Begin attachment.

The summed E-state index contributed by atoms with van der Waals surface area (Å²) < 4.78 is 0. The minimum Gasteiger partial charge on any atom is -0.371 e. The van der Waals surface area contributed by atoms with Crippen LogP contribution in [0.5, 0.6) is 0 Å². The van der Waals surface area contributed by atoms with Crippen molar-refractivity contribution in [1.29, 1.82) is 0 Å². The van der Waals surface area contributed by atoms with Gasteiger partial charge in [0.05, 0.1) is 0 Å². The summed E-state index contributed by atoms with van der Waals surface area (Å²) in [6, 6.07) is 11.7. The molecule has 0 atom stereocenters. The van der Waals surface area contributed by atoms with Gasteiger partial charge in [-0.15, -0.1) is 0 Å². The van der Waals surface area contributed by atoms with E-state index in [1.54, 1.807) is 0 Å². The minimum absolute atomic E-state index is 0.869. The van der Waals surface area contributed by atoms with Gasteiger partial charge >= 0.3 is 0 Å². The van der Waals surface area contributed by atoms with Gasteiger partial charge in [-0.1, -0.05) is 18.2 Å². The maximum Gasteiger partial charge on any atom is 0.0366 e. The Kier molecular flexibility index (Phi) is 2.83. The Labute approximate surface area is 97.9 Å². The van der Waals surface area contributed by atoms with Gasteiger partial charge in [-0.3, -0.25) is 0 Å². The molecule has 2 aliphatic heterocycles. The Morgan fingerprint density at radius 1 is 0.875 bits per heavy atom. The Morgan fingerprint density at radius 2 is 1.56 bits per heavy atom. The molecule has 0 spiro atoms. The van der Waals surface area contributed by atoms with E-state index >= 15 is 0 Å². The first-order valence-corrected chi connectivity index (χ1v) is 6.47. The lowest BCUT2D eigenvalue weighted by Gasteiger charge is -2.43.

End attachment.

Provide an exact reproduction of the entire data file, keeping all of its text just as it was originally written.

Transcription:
The summed E-state index contributed by atoms with van der Waals surface area (Å²) < 4.78 is 0. The minimum Gasteiger partial charge on any atom is -0.371 e. The van der Waals surface area contributed by atoms with Crippen LogP contribution in [0.5, 0.6) is 0 Å². The van der Waals surface area contributed by atoms with Crippen molar-refractivity contribution in [1.29, 1.82) is 0 Å². The van der Waals surface area contributed by atoms with Gasteiger partial charge in [0.05, 0.1) is 0 Å². The summed E-state index contributed by atoms with van der Waals surface area (Å²) in [6, 6.07) is 11.7. The molecule has 0 atom stereocenters. The van der Waals surface area contributed by atoms with Gasteiger partial charge in [-0.15, -0.1) is 0 Å². The van der Waals surface area contributed by atoms with E-state index in [1.54, 1.807) is 0 Å². The minimum absolute atomic E-state index is 0.869. The van der Waals surface area contributed by atoms with Gasteiger partial charge >= 0.3 is 0 Å². The van der Waals surface area contributed by atoms with Gasteiger partial charge in [-0.1, -0.05) is 18.2 Å². The maximum Gasteiger partial charge on any atom is 0.0366 e. The Kier molecular flexibility index (Phi) is 2.83. The Labute approximate surface area is 97.9 Å². The van der Waals surface area contributed by atoms with Gasteiger partial charge in [-0.3, -0.25) is 0 Å². The molecule has 2 aliphatic heterocycles. The Morgan fingerprint density at radius 1 is 0.875 bits per heavy atom. The Morgan fingerprint density at radius 2 is 1.56 bits per heavy atom. The molecule has 0 spiro atoms. The van der Waals surface area contributed by atoms with E-state index >= 15 is 0 Å². The first-order valence-corrected chi connectivity index (χ1v) is 6.47. The lowest BCUT2D eigenvalue weighted by Gasteiger charge is -2.43.